Consider the following model:

$wage_i = \beta_0 + \beta_1male_i + \beta_2private_i +u_i$

where $male_i=1$ if male; $0$ if female, and $private_i=1$ if private school; $0$ if state school.

The base group is females from state schools.

So when $male_i=1$ and $private_i=1$, the coefficients $\beta_1 + \beta_2$ measure the average wage differential of males from private schools compared to females from state schools.

But now suppose we add an interaction between the two dummy variables into the model so that:

$wage_i = \beta_0 + \beta_1male_i + \beta_2private_i + \beta_3male_iprivate_i+u_i$

So now when $male_i=1$ and $private_i=1$, what do the coefficients $\beta_1 + \beta_2 +\beta_3$ measure?

What is the interaction between these two dummy variables adding to the model?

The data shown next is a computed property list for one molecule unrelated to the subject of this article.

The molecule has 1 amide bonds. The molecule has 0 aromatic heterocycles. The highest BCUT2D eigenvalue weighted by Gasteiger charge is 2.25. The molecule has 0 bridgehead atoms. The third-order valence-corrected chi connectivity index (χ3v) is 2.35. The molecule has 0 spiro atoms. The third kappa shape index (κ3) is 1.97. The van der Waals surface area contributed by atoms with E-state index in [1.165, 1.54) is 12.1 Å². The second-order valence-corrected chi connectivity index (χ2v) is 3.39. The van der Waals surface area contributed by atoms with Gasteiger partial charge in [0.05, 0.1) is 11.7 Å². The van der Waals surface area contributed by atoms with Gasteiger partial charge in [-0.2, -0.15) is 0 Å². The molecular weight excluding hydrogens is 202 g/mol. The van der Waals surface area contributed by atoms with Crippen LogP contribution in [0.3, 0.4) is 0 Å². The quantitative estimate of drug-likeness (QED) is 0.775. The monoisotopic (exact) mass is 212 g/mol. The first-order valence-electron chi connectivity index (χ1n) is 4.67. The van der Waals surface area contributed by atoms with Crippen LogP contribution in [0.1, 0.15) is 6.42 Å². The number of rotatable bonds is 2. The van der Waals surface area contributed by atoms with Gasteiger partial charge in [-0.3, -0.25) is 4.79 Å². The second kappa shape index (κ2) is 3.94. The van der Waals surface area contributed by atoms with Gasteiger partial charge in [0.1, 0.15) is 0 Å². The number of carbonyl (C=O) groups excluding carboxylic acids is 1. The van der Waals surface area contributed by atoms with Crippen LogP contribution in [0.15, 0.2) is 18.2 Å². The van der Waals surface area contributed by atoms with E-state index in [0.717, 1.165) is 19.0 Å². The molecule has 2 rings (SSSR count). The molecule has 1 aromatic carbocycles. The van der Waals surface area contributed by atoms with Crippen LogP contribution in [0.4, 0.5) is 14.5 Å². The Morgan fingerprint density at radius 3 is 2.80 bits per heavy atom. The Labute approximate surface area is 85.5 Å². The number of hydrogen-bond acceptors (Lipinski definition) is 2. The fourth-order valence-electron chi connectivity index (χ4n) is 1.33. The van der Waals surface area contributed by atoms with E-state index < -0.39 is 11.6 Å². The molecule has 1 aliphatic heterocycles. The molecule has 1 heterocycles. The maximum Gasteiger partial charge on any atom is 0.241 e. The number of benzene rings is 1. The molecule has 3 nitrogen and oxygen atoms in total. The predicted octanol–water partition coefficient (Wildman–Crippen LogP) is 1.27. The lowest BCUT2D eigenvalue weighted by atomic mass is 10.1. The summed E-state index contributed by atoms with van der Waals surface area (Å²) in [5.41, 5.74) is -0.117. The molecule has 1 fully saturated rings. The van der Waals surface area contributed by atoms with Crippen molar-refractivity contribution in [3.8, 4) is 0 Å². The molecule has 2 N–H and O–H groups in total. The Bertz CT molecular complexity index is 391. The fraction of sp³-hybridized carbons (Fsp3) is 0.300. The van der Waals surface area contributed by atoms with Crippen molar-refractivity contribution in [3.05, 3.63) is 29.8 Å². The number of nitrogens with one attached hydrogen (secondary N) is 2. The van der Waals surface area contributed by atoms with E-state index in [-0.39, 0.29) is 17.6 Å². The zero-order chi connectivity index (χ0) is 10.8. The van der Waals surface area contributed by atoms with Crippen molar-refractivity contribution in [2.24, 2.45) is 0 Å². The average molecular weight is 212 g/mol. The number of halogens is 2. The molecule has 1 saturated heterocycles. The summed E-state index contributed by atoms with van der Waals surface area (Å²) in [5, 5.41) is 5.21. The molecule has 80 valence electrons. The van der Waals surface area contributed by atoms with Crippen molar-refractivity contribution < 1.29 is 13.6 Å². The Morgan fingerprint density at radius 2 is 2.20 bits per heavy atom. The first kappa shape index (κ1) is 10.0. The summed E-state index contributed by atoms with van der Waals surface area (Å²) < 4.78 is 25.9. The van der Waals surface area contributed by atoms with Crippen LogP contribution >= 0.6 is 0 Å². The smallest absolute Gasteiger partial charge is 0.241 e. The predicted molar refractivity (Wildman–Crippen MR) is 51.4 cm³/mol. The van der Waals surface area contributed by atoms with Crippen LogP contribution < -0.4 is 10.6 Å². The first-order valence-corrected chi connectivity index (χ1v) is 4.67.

Let's say that $\beta_1>0, \beta_2<0, \beta_3>0$.
$\beta_1$ says that wage is higher for men.
$\beta_2$ says that wage is lower for people (irrespective of gender) from private schools.
$\beta_3$ says that wage is higher for men from private schools (but lower for women from private schools, when $male_i=0$; even lower than for women from public schools.)

  • $\begingroup$ So the dummy variable interaction is subdividing the group of private school students into male and female? $\endgroup$ – ajohnrobertson May 17 '14 at 14:21

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